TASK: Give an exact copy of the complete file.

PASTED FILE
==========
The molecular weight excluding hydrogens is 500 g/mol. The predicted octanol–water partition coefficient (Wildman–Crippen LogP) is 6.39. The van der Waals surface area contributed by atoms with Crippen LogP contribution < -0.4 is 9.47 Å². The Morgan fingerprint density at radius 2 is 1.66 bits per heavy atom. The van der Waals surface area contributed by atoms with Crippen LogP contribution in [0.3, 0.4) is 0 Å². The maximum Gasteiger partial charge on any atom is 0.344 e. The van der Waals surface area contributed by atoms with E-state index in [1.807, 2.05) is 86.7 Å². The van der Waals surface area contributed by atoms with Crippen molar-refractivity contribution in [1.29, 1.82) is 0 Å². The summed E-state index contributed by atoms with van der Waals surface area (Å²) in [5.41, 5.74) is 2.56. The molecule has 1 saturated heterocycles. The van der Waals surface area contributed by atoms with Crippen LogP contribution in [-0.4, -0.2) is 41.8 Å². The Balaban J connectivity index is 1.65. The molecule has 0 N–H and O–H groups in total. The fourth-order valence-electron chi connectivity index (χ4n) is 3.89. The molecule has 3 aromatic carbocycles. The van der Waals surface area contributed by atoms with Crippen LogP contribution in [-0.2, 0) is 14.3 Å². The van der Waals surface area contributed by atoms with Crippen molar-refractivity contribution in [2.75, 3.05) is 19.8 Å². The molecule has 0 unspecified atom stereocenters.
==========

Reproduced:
The molecular weight excluding hydrogens is 500 g/mol. The predicted octanol–water partition coefficient (Wildman–Crippen LogP) is 6.39. The van der Waals surface area contributed by atoms with Crippen LogP contribution < -0.4 is 9.47 Å². The Morgan fingerprint density at radius 2 is 1.66 bits per heavy atom. The van der Waals surface area contributed by atoms with Crippen LogP contribution in [0.3, 0.4) is 0 Å². The maximum Gasteiger partial charge on any atom is 0.344 e. The van der Waals surface area contributed by atoms with E-state index in [1.807, 2.05) is 86.7 Å². The van der Waals surface area contributed by atoms with Crippen molar-refractivity contribution in [1.29, 1.82) is 0 Å². The summed E-state index contributed by atoms with van der Waals surface area (Å²) in [5.41, 5.74) is 2.56. The molecule has 1 saturated heterocycles. The van der Waals surface area contributed by atoms with Crippen LogP contribution in [-0.4, -0.2) is 41.8 Å². The Balaban J connectivity index is 1.65. The molecule has 0 N–H and O–H groups in total. The fourth-order valence-electron chi connectivity index (χ4n) is 3.89. The molecule has 3 aromatic carbocycles. The van der Waals surface area contributed by atoms with Crippen LogP contribution in [-0.2, 0) is 14.3 Å². The van der Waals surface area contributed by atoms with Crippen molar-refractivity contribution in [2.75, 3.05) is 19.8 Å². The molecule has 0 unspecified atom stereocenters.